The fierce conflict between the Sri Lankan military and the LTTE is classified as one of the 16 major armed conflicts of the world. The open warfare between the battle-hardened LTTE and a standing military of a South Asian nation has directly claimed the lives of about 65,000 combatants and civilians. Some 40,000 more have died as an indirect result of the war.
The present wave of fighting that began after the LTTE broke a ceasefire with the newly elected People’s Alliance government on 18 April 1995 has been the fiercest ever. With the ceasefire abandoned, the military launched a series of operations, and pushed the LTTE out of the Jaffna peninsula, the northern heartland of Sri Lankan Tamils. The LTTE, which had retreated to the Wanni mainland, south of the peninsula, regained its prestige by mounting a daring pre-dawn assault and overrunning the heavily fortified military complex at Mullaitivu on 18 July 1996.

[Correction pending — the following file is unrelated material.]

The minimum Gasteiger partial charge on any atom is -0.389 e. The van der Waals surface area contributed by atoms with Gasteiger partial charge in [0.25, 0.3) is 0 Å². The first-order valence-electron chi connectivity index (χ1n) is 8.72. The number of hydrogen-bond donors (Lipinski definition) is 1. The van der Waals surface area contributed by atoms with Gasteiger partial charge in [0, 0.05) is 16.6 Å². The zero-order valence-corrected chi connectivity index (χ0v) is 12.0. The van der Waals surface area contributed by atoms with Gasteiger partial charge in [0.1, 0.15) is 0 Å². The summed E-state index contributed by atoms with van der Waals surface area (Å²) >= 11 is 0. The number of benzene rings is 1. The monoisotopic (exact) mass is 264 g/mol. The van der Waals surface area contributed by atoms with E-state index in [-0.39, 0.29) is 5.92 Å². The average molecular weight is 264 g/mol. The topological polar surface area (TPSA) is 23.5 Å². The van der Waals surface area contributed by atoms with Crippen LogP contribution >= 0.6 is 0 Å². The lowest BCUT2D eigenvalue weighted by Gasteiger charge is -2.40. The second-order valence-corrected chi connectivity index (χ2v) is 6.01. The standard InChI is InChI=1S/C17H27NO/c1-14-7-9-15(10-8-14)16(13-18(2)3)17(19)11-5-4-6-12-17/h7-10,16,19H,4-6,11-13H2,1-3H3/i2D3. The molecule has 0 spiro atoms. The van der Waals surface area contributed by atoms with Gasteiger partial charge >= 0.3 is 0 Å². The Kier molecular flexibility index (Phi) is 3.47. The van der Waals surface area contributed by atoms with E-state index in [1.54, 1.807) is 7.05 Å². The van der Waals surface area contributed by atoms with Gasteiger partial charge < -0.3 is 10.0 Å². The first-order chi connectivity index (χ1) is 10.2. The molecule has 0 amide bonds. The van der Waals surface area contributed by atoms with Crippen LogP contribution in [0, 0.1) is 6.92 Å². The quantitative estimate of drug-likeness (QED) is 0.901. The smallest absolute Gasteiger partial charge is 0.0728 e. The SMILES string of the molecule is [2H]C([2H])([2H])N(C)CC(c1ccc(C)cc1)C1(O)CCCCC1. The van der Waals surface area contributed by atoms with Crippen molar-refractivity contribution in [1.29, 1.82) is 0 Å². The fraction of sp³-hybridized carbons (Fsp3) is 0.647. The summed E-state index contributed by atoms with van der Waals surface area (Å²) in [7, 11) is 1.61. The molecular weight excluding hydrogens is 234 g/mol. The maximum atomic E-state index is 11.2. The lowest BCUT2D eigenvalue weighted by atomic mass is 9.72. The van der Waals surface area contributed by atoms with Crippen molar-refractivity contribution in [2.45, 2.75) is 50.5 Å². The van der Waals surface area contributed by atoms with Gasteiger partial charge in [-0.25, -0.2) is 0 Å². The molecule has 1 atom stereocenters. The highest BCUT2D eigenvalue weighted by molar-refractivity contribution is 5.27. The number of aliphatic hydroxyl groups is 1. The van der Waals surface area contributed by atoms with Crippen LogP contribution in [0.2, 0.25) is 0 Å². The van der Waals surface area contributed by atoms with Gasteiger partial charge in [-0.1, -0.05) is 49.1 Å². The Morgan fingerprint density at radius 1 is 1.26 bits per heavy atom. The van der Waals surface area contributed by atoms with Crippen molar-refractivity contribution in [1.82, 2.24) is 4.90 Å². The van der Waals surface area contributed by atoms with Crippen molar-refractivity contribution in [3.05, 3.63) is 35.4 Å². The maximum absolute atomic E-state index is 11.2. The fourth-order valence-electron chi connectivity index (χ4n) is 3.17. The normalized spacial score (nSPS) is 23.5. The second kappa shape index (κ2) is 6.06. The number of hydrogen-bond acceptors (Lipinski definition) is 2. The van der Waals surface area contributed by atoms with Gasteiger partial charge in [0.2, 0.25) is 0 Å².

The operation, codenamed Oyatha Alaikal (Ceaseless Waves I), killed 1344 soldiers, the highest single loss faced by the Sri Lankan army. Although the LTTE also lost 315 fighters, the attack netted them USD 70 million worth of arms and ammunition, including heavy weaponry. Most important, it gained them the military confidence to fight on.
Subsequent military efforts to recover the Mullaitivu complex failed but in a series of operations—Sath Jaya (Seven Victories) government troops captured Kilinochchi, the first major town in the Wanni. The battle for Kilinochchi, which had been developed as a backup base to Jaffna by the LTTE, resulted in the loss of 700 government troops.